The Poison Papers are a compilation of over 20,000 documents obtained from federal agencies and chemical manufacturers via open records requests and public interest litigation. They include scientific studies and summaries of studies, internal memos and reports, meeting minutes, strategic discussions, and sworn testimonies.

The majority of these documents have been scanned and digitized for the first time and represent nearly three tons of material. The regulatory agency sources of these documents include: the EPA, the USDA Forest Service, the FDA, the Veterans Administration, and the Department of Defense. Chemical manufacturers referenced in the documents include: Dow, Monsanto, DuPont, and Union Carbide, as well as many smaller manufacturers and the commercial testing companies who worked for them.

The Poison Papers catalogue the secret concerns of industry and regulators over the hazards of pesticides and other chemicals and their efforts to conceal those concerns.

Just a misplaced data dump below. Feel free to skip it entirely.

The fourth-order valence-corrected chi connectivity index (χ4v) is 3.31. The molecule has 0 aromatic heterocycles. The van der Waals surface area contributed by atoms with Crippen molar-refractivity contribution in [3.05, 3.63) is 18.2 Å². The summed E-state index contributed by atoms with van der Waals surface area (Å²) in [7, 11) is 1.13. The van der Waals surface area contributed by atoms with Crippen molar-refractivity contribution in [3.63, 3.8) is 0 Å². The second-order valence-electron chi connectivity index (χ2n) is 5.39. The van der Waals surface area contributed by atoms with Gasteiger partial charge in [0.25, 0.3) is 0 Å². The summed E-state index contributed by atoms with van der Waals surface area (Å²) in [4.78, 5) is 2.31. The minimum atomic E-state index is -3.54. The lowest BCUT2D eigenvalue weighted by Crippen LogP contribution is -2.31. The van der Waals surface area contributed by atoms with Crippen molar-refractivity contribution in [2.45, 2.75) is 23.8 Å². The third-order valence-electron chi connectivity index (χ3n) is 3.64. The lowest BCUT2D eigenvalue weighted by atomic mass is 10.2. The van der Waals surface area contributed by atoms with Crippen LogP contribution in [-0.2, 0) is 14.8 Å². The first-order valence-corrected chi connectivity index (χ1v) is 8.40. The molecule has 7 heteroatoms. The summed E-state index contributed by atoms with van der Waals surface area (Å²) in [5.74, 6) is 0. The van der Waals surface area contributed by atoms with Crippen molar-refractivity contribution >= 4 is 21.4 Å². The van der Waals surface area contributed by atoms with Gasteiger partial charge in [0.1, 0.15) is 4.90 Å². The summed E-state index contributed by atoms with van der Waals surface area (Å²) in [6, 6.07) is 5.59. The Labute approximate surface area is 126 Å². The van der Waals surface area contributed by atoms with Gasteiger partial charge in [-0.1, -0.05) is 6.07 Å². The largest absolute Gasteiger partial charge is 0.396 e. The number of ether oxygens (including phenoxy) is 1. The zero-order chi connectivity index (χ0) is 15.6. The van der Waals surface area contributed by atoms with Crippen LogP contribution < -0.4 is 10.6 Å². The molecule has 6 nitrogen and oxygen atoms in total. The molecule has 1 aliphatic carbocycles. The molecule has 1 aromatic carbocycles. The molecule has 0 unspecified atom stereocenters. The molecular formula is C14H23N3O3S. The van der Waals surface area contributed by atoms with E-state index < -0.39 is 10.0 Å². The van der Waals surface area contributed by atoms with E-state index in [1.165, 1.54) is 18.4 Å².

Most of the Poison Papers were collected by author and activist Carol Van Strum.

"In total, the stark truth revealed by these 50 years of documents is that the entire pesticide industry could not exist without lies, coverups, rampant fraud, and government enablers," said Van Strum, who authored the 1983 book “Bitter Fog: Herbicides and Human Rights.”

Corporate concealment is not a new story.  What is novel in the Poison Papers is the abundant evidence that EPA and other regulators were often knowing participants or even primary instigators of these cover-ups. These regulators failed to inform the public of the hazards of dioxins and other chemicals; of evidence of fraudulent independent testing; and of widespread human exposure. The papers thus reveal, in the often-incriminating words of the participants themselves, an elaborate universe of deception and deceit surrounding many pesticides and synthetic chemicals.

The chemicals most often discussed in the documents include dioxins, herbicides and pesticides (such as 2,4-D, Dicamba, Permethrin, Atrazine, and Agent Orange) and PCBs. Some of these chemicals are among the most toxic and persistent ever manufactured. Except for PCBs, almost every chemical discussed in the Poison Papers is still manufactured and sold today, either as products or as product contaminants.